It's difficult to think, after what has been a tumultuous year already, that the ACT will once again soon be officially in another bushfire season.
It is due to start on October 1 - just four months away.
The Emergency Services Agency will keep an eye on weather conditions and may adjust that date accordingly. The season could come even sooner.
In the cool and relative distance of winter, last summer's bushfire season, described by Emergency Service Minister Mick Gentleman as the toughest since 2003, is being reviewed and picked over.
As are the decisions made around the firefight, most notably via the agency's own internal review, including 38 workshops with staff and volunteers.
A leaked copy of the review has unveiled concerns around the Emergency Service Agency's handling of the crisis, the behaviour of its high-profile commissioner Georgeina Whelan and the level of discontent within the paid ranks of the ACT Rural Fire Service.
No one can question the dedication last summer of the ACT's firefighters - both paid and unpaid - or the hierarchy of the ESA.
It was, by any stretch of the imagination, a torrid season. Tinder-dry conditions.
Thick, hazardous smoke that paralysed the national capital. The hottest day on record - January 4 when the mercury reached 44 degrees.
Twenty-four total fire ban days, when the average is six.
A 40-day fight against the Orroral Valley fire, with no loss of life or significant loss of property, within our borders at least, but in which 80 per cent of Namadgi National Park was burnt.
The speed of the fast-running grass fire in Beard. More than 350 public warnings and updates.
And, amongst all that, Canberra's worst hailstorm, on January 20.
Canberrans understand the sacrifice and commitment of the people who worked hard to keep us all safe during those frightening days of summer.
The average person might have had their coast holiday cancelled but they were not being asked to head out day after day in atrocious conditions to confront the beast.
Our firefighters did that. And we are forever grateful.
Canberrans also understand that the results of the review have to be looked at and a response formulated, which will be done by an independent consultant.
ESA Deputy Commissioner Ray Johnson is also conducting a review of the whole of government response to the 2019-20 bushfire season.
The agency says it "welcomes any opportunity to reflect and improve on its performance".
But it won't be commenting any further until "the review process is complete and the agency has had the opportunity to discuss the outcomes with its volunteers and staff".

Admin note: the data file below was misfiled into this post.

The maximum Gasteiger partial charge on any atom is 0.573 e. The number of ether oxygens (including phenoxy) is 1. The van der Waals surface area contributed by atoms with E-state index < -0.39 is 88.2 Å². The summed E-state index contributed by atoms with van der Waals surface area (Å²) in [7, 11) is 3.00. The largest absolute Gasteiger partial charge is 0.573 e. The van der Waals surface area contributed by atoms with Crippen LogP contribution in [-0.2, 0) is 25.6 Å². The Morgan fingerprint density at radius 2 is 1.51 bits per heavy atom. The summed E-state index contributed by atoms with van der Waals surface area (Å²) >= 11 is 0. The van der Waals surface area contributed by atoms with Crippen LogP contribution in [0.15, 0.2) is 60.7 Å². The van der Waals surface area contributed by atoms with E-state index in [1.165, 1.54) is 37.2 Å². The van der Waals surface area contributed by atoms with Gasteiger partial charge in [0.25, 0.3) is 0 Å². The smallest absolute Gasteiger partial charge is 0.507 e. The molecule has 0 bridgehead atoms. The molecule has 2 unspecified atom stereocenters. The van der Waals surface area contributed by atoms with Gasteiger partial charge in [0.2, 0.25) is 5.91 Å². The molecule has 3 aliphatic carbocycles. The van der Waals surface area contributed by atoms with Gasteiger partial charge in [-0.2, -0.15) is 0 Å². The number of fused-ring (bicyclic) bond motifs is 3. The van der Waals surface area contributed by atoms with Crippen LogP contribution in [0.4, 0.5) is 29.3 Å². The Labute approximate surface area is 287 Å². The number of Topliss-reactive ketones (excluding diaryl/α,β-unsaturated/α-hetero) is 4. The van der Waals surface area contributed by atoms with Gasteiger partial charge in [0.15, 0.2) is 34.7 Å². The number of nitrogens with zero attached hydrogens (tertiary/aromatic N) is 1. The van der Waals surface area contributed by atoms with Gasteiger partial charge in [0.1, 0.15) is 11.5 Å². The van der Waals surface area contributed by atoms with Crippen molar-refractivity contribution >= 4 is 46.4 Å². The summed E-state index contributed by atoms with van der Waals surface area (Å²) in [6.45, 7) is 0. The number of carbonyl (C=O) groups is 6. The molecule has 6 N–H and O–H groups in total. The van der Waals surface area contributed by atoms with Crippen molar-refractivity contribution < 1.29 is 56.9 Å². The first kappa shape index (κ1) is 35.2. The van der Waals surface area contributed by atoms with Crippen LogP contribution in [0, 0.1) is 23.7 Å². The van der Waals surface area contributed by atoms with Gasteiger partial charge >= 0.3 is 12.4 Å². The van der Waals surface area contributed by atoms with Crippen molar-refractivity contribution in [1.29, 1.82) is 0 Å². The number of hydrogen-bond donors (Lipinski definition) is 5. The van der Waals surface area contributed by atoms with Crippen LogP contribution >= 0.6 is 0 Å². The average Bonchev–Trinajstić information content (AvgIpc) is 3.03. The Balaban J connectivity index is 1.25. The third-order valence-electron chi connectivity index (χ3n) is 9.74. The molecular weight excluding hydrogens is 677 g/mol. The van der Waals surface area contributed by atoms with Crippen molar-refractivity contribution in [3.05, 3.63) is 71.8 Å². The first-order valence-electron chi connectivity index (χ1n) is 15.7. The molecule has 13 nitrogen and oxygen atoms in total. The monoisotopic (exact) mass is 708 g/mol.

That is understandable.
But perhaps now is time for a little assurance, publicly, from Commissioner Whelan that she will listen to the discontent within her troops.
And some commitment that the issues raised so far will be resolved well before the start of the next fire season.
There is also an element of deja vu in the complaints - volunteer firefighters feeling disrespected, cross-border issues with NSW, concerns about community warnings.
The same things were raised after the 2003 bushfires. It would be depressing to think deep-seated issues have possibly still not been resolved 17 years on.
But there does too need to be an acknowledgement that the ESA seems to be damned if it does and damned if it doesn't.
Volunteer firefighters have criticised the ESA for overstating the bushfire situation last summer and causing more panic than there should have been.
The ESA in the wake of the 2003 bushfires was criticised for understating the risk and not wanting to panic the community because it felt it could defeat the fires. Is it better to be panicked into action or lulled into complacency?
We need to strike a safe balance. None of us want to become so inured to bushfire warnings that we start to discount them.
We also don't want to slip back into what then chief minister Jon Stanhope called a "culture of complacency" in the years leading up to 2003, when few gave a thought to the risk of bushfires to the national capital.
Similarly, the focus needs to get back to basics - aggressively attacking and putting out a bushfire as soon as possible.
That is the beginning and end of it. Petty in-fighting helps none of that.